As expected, some schools thrived during implementation while others struggled to manage a host of changes including transitions in leadership and key staff, and balancing time demands from the new program with district pressures related to student standardized-test performance. Two of the four sites changed leadership during the implementation period (one retired, one resigned); one site lost its director during the first four months of the program due to illness; and one of the sites lost the original author of the grant when she moved out of state. Perhaps the most disturbing event occurred at the very end of the project when the school with the greatest success with its arts program was closed by the district and merged into another elementary school. This campus had built its own sequential arts-based curriculum, delivered very high quality staff-wide teacher development, and established several arts-specific facilities for both visual and performing arts.
Was the funding strategy effective?
As hoped, all of the demonstration sites developed school-wide programs for the arts. After the grant ended, most of the sites were not able to replace the level of arts support contributed by the AEFC, but because of the programs they had created with AEFC fund-ing, they did succeed at winning other grants. Also, parent involvement improved at all of the participating sites, particularly at the child development centers. The arts created many opportunities for parents to engage with their children's educations, and School Health Index measures of parent involvement showed steady increases over the four years. Other positive findings were that parents and staff at the schools rated their physical spaces, available resources, and student attitudes as improving slightly but steadily over the four years.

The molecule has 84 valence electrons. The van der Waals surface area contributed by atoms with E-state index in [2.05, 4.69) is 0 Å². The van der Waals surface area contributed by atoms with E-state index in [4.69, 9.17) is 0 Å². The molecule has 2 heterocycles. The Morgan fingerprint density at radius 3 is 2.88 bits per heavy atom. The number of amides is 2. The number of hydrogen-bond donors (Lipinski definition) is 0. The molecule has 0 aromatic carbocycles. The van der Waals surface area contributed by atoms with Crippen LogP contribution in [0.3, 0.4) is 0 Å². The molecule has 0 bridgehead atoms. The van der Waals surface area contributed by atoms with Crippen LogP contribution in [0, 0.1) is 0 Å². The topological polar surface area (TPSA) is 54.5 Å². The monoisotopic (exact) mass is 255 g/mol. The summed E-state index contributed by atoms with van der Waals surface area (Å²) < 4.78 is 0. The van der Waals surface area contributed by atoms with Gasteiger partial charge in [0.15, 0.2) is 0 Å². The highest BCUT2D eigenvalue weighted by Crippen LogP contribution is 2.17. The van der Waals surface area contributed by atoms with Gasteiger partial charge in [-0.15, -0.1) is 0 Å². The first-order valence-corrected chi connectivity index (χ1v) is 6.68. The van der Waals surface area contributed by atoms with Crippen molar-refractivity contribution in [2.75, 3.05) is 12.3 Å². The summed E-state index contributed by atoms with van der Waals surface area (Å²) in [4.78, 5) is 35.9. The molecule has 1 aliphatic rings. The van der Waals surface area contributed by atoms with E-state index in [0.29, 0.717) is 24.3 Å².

The quality of the arts programs was not consistent at all of the sites and even within each site it varied from year to year. All of the schools struggled to some degree with how to maximize the grant resources. Although the arts programs had incremental, positive effects at each location, nothing about the arts program could be linked to dramatic improve-ments in student achievement, student attitudes about school, or standardized measures of creativity.
Clearly, during the four years the arts became a consistent part of the educational experience at each school in a way that likely would not have been possible without substantial, sustained support. All sites developed new expertise in the arts and came to see arts as an important part of the school curriculum and arts-related events as valuable for community building. It is too soon to tell about the long-term effects. Certainly all of the schools gained a greater appreciation for the value of the arts and they found ways to invest in sustaining their programs (including using school arts events as the focus for grassroots fundraising and using their grants from the AEFC for capital purchases, such as kilns and professional development for teachers).